As a behaviorist and director of an or-ganization that trains assistance dogs, I find that I am continually asked how we acquire animals and then obtain the desir-able behavior that everyone wants. Daily, our office receives calls about destructive dogs, excessive barking, dog bites, biting and plucking birds, over-active and biting & fighting cats and more.
It is important to remember that, even though pets have been a part of our lives for many years, our homes are artificial environments for all of them.
Many of the behavior problems our clients encounter can be resolved with the proper enrichment. Describing enrich-ment is not difficult. Even people need to be able to exhibit behaviors that are natu-ral for us. Nursing homes are beginning to realize that it is more enriching to have a few dining areas so that people can eat together in small family style groups, or watch television in family room settings. This fosters emotional health.
Zoos are making dramatic changes to provide enrichment, which is why you will see that even older facilities are creating natural habitats for the animals, instead of cages or glass enclosures. Many times, you will be observing animals through a one- way glass so they do not even know they are being observed. How wonderful!
Dogs, cats and birds need enrichment too. Try feeding your pet using food-dis-pensing toys. Living in nature, a lot of time and satisfaction would be derived from “working” for their food. We sug-gest an average of 5 food-dispensing toys to add variety. Try to provide your pet with interactive toys that help simulate natural behaviors. When your dog, cat or bird releases energy naturally, your furnishings are not nearly as appealing. Your pet is healthier emotionally, and you will be too.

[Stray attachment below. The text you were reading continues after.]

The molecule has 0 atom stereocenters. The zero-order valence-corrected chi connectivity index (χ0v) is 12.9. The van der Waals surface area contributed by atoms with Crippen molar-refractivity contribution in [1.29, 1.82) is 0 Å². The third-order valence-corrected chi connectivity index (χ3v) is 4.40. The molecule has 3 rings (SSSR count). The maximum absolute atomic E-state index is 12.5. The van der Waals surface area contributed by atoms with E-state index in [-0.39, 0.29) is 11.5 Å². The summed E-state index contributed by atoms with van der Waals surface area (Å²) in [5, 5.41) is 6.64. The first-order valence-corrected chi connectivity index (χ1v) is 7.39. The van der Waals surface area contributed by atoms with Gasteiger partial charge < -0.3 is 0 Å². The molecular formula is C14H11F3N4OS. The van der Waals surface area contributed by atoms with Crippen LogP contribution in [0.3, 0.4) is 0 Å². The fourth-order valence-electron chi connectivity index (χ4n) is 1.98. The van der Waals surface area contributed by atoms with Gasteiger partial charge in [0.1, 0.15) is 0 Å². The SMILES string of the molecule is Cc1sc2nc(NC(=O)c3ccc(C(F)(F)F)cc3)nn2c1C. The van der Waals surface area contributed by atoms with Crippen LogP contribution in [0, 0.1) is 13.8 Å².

The following is a partial list of enrich-ment items that can be used for most pets. Enrichment should be provided for all animals at least 4 times a day. Always be sure your pet is supervised when using these items. Nothing is 100 percent pet, or child safe.
• Kongs with food * Food balls • Filled marrowbones • Rope toy
• Kongs with food • Food balls • Filled marrowbones • Feather on line
• Kongs with food • Hang food balls • Seeded pinecone • Knotted rope
• Food on Logs • Mineral blocks • Browse • Boomer ball
Food for Kongs can include soft yel-low or cream cheese for dogs, and seeded sticks for birds. Food balls are food dis-pensing. Food on logs for horses can be simple sweet feed. Rope toys for dogs can be for chewing, tossing or tugging, Birds like to unknot rope. Use your imagina-tion and be sure that toys are safe ?rst, and fun second.
Debbie Winkler CPDT, AAB, CABC Director, Dog Ears and Paws Inc. 5399 Enterprise Street Eldersburg, MD 21784 410-655-2858 www.dogearsandpaws.com